SAA’s astonishing fund-raising proposal – anyone wanting to blow $1.1bn in a hurry?

Sometimes ignorance beggars belief. In November last year, respected financial director at South African Airways, Wolf Meyer, threw in the towel. Now FD of Saudi Air, Meyer was unable to function in an environment where the politically appointed chairman chopped and changed management to her plundering. Earlier this year the airline’s Treasurer Cynthia Stimpel was suspended for merely questioning why an unknown “transaction advisor” would be paid R256m, a multiple of what major banks would charge for the same service. The international travel media has now jumped onto the story, publishing articles about the airline’s pending bankruptcy. In among all this chaos, the seemingly impervious SAA management has published a formal invitation for funders to lend it R16bn. Global Airline sector blogger Ben Schlappig expressed it well with a suggestion: “If anyone has over a billion dollars they have no use for that they’re looking to set on fire, this offer is for you…” Being American, he’s probably not aware that South Africa’s State pension fund has the means to provide the ready. And the incentive of loyalty to political masters. There are none so blind… – Alec Hogg


JOHANNESBURG, Aug 29 (Reuters) – South Africa’s cash-strapped national carrier plans to raise 16 billion rand ($1 billion) from banks and other financial institutions, a newspaper notice showed, days after saying it could pay its debts.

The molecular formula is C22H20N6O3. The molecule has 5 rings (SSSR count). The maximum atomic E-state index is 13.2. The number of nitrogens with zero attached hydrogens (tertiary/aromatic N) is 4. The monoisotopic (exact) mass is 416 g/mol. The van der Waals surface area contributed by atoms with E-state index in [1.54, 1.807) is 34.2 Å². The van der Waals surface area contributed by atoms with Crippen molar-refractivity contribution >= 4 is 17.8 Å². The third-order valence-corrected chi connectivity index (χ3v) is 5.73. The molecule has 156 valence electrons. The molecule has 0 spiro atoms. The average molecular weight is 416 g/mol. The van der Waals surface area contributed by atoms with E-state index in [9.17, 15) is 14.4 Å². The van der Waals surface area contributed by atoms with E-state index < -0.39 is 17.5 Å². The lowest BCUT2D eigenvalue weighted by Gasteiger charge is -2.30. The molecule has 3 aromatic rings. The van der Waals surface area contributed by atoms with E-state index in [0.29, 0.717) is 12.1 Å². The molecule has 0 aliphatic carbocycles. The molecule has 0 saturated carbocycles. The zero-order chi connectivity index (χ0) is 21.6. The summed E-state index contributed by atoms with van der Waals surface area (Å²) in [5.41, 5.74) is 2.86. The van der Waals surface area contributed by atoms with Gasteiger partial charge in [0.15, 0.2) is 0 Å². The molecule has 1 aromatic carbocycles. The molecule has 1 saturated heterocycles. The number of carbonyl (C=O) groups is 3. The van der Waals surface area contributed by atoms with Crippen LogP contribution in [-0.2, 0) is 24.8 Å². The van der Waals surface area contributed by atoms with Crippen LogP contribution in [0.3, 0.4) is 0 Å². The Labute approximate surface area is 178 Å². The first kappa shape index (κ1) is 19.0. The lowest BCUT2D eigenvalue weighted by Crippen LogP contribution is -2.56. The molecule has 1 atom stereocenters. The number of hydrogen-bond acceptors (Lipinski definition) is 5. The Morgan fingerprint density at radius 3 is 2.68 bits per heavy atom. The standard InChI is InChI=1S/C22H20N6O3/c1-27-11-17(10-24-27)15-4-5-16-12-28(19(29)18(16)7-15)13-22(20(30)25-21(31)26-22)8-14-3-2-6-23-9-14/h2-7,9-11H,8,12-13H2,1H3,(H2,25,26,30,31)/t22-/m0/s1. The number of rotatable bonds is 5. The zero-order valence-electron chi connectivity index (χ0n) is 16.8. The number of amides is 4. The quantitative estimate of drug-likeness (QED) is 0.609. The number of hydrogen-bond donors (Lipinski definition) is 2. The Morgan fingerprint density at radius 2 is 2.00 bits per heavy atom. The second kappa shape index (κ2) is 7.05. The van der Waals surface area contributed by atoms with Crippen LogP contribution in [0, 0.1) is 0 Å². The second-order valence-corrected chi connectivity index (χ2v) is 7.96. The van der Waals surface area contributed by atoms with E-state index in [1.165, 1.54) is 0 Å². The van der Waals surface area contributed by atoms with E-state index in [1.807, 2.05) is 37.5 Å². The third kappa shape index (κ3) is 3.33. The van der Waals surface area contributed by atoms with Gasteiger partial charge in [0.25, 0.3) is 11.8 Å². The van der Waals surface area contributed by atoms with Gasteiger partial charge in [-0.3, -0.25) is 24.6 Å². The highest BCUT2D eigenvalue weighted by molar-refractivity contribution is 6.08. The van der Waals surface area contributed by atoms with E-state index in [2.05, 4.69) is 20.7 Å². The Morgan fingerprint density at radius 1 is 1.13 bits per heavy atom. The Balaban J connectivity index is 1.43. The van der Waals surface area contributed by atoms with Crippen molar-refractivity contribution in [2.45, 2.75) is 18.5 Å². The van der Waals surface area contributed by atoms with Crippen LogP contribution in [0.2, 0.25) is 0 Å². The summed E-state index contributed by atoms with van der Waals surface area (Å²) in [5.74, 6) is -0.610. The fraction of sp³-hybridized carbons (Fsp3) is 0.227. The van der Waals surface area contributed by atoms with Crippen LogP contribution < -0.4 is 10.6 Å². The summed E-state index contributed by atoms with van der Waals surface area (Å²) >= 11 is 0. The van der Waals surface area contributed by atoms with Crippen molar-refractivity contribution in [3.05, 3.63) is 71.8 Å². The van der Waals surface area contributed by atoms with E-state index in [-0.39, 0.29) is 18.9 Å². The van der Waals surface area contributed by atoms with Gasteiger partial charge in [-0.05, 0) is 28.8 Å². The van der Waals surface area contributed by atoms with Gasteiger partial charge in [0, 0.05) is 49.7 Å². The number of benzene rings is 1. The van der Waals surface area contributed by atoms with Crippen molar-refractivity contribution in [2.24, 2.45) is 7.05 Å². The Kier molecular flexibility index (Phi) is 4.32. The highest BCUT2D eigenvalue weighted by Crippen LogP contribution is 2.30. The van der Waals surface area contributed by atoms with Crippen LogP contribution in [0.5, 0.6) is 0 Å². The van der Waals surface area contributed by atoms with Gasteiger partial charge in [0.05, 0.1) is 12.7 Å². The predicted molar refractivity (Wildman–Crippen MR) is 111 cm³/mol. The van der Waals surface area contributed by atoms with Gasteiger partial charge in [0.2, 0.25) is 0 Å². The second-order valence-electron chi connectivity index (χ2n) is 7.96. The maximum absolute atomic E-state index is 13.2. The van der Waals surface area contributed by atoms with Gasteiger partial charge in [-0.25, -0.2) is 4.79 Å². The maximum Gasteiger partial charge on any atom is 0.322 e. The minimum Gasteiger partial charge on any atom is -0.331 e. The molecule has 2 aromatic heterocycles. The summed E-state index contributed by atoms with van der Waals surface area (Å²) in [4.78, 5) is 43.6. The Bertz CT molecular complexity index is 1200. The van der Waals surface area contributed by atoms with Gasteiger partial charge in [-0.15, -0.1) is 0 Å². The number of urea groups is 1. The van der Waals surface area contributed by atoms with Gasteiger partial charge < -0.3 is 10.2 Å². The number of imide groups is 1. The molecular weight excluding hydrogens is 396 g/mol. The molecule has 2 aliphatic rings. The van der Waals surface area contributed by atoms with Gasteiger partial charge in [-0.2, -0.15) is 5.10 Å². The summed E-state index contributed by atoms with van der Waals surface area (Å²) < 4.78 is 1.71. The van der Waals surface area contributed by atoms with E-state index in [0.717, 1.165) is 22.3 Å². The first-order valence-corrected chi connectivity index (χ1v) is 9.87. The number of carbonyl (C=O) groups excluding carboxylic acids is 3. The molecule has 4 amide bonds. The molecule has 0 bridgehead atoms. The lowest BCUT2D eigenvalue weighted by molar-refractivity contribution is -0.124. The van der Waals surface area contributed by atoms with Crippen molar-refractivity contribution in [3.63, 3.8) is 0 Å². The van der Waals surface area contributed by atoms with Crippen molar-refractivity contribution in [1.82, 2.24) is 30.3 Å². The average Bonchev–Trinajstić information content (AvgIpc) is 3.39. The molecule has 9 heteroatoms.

State-owned South African Airlines is seeking secured and unsecured funding with a 3 to 15 year duration and wants to start drawing down the amount within two weeks of signing the loan agreement, it said in the notice published in the Sunday Times newspaper.

“Three drawdowns are envisaged starting end October,” the firm said, adding that bidders could submit proposals for part or all of the required funding from Monday until Sept. 16.

“South African Airways requires funding to meet its working and capital requirements as well as to consolidate its current debt portfolio,” the airline said.

The airline’s spokesman Tlali Tlali could not immediately comment when reached by Reuters.

Hong Kong’s tax authorities last week threatened to ground SAA planes if the airline did not provide financial statements by Sept. 6.

The airline has failed to submit financial statements for the past two years, with results for 2015/16 held back by Treasury’s refusal to grant the loss-making carrier 5 billion rand in additional guarantees.

The opposition Democratic Alliance on Friday called for a parliamentary meeting to work out how to prevent the airline from missing payments to creditors, but SAA has said it was able to pay its debts.

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